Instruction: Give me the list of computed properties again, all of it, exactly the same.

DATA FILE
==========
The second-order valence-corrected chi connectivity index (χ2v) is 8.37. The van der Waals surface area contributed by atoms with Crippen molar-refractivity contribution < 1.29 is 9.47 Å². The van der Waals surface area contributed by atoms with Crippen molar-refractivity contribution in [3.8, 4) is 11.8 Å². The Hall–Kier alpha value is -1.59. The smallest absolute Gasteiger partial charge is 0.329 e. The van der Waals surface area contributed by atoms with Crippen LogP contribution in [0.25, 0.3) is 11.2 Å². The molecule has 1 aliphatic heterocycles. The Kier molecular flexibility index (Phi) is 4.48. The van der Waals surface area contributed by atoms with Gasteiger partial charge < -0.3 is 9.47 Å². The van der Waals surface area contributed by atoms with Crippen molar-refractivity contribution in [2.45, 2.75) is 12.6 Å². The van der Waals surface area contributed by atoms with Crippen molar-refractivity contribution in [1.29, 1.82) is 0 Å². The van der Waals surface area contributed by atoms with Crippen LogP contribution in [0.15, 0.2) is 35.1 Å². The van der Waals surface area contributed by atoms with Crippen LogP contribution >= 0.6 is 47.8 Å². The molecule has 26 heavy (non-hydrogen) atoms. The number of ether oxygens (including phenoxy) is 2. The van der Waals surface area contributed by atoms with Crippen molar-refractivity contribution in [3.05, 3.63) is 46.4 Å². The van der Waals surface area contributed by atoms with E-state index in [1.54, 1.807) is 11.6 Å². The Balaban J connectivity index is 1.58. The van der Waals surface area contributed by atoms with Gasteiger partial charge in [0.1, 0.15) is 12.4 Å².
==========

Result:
The second-order valence-corrected chi connectivity index (χ2v) is 8.37. The van der Waals surface area contributed by atoms with Crippen molar-refractivity contribution < 1.29 is 9.47 Å². The van der Waals surface area contributed by atoms with Crippen molar-refractivity contribution in [3.8, 4) is 11.8 Å². The Hall–Kier alpha value is -1.59. The smallest absolute Gasteiger partial charge is 0.329 e. The van der Waals surface area contributed by atoms with Crippen LogP contribution in [0.25, 0.3) is 11.2 Å². The molecule has 1 aliphatic heterocycles. The Kier molecular flexibility index (Phi) is 4.48. The van der Waals surface area contributed by atoms with Gasteiger partial charge < -0.3 is 9.47 Å². The van der Waals surface area contributed by atoms with Crippen molar-refractivity contribution in [2.45, 2.75) is 12.6 Å². The van der Waals surface area contributed by atoms with Crippen molar-refractivity contribution in [1.29, 1.82) is 0 Å². The van der Waals surface area contributed by atoms with Crippen LogP contribution in [0.15, 0.2) is 35.1 Å². The van der Waals surface area contributed by atoms with Crippen LogP contribution >= 0.6 is 47.8 Å². The molecule has 26 heavy (non-hydrogen) atoms. The number of ether oxygens (including phenoxy) is 2. The van der Waals surface area contributed by atoms with Crippen molar-refractivity contribution in [3.05, 3.63) is 46.4 Å². The van der Waals surface area contributed by atoms with E-state index in [1.54, 1.807) is 11.6 Å². The Balaban J connectivity index is 1.58. The van der Waals surface area contributed by atoms with Gasteiger partial charge in [0.1, 0.15) is 12.4 Å².